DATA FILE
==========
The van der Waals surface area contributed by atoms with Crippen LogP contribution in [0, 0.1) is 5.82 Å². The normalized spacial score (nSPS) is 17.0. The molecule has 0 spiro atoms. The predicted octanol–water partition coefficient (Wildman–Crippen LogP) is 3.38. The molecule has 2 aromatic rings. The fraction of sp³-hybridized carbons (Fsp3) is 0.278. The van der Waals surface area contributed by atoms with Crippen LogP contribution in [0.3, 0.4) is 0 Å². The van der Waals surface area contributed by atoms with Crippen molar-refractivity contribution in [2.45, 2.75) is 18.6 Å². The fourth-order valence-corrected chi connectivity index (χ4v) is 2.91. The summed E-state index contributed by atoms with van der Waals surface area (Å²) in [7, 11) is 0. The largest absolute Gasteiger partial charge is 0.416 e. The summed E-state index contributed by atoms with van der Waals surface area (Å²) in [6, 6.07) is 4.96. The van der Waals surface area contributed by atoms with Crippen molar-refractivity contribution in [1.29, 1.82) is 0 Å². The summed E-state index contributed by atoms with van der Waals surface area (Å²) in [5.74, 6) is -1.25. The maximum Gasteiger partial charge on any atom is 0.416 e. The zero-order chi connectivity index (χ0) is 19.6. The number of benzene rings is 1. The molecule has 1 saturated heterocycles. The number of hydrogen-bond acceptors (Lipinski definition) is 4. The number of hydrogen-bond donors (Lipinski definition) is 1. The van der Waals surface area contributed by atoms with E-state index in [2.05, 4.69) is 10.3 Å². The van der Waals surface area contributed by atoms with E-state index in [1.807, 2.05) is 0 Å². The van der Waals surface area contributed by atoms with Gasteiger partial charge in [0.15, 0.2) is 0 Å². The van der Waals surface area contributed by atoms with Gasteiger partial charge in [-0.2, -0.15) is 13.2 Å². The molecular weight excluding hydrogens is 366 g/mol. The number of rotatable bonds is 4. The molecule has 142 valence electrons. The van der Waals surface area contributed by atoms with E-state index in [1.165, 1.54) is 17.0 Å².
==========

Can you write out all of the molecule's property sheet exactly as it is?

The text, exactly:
The van der Waals surface area contributed by atoms with Crippen LogP contribution in [0, 0.1) is 5.82 Å². The normalized spacial score (nSPS) is 17.0. The molecule has 0 spiro atoms. The predicted octanol–water partition coefficient (Wildman–Crippen LogP) is 3.38. The molecule has 2 aromatic rings. The fraction of sp³-hybridized carbons (Fsp3) is 0.278. The van der Waals surface area contributed by atoms with Crippen LogP contribution in [0.3, 0.4) is 0 Å². The van der Waals surface area contributed by atoms with Crippen molar-refractivity contribution in [2.45, 2.75) is 18.6 Å². The fourth-order valence-corrected chi connectivity index (χ4v) is 2.91. The summed E-state index contributed by atoms with van der Waals surface area (Å²) in [7, 11) is 0. The largest absolute Gasteiger partial charge is 0.416 e. The summed E-state index contributed by atoms with van der Waals surface area (Å²) in [6, 6.07) is 4.96. The van der Waals surface area contributed by atoms with Crippen molar-refractivity contribution in [1.29, 1.82) is 0 Å². The summed E-state index contributed by atoms with van der Waals surface area (Å²) in [5.74, 6) is -1.25. The maximum Gasteiger partial charge on any atom is 0.416 e. The zero-order chi connectivity index (χ0) is 19.6. The number of benzene rings is 1. The molecule has 1 saturated heterocycles. The number of hydrogen-bond acceptors (Lipinski definition) is 4. The number of hydrogen-bond donors (Lipinski definition) is 1. The van der Waals surface area contributed by atoms with E-state index in [2.05, 4.69) is 10.3 Å². The van der Waals surface area contributed by atoms with E-state index in [1.807, 2.05) is 0 Å². The van der Waals surface area contributed by atoms with Gasteiger partial charge in [0.15, 0.2) is 0 Å². The van der Waals surface area contributed by atoms with Gasteiger partial charge in [-0.2, -0.15) is 13.2 Å². The molecular weight excluding hydrogens is 366 g/mol. The number of rotatable bonds is 4. The molecule has 142 valence electrons. The van der Waals surface area contributed by atoms with E-state index in [1.165, 1.54) is 17.0 Å².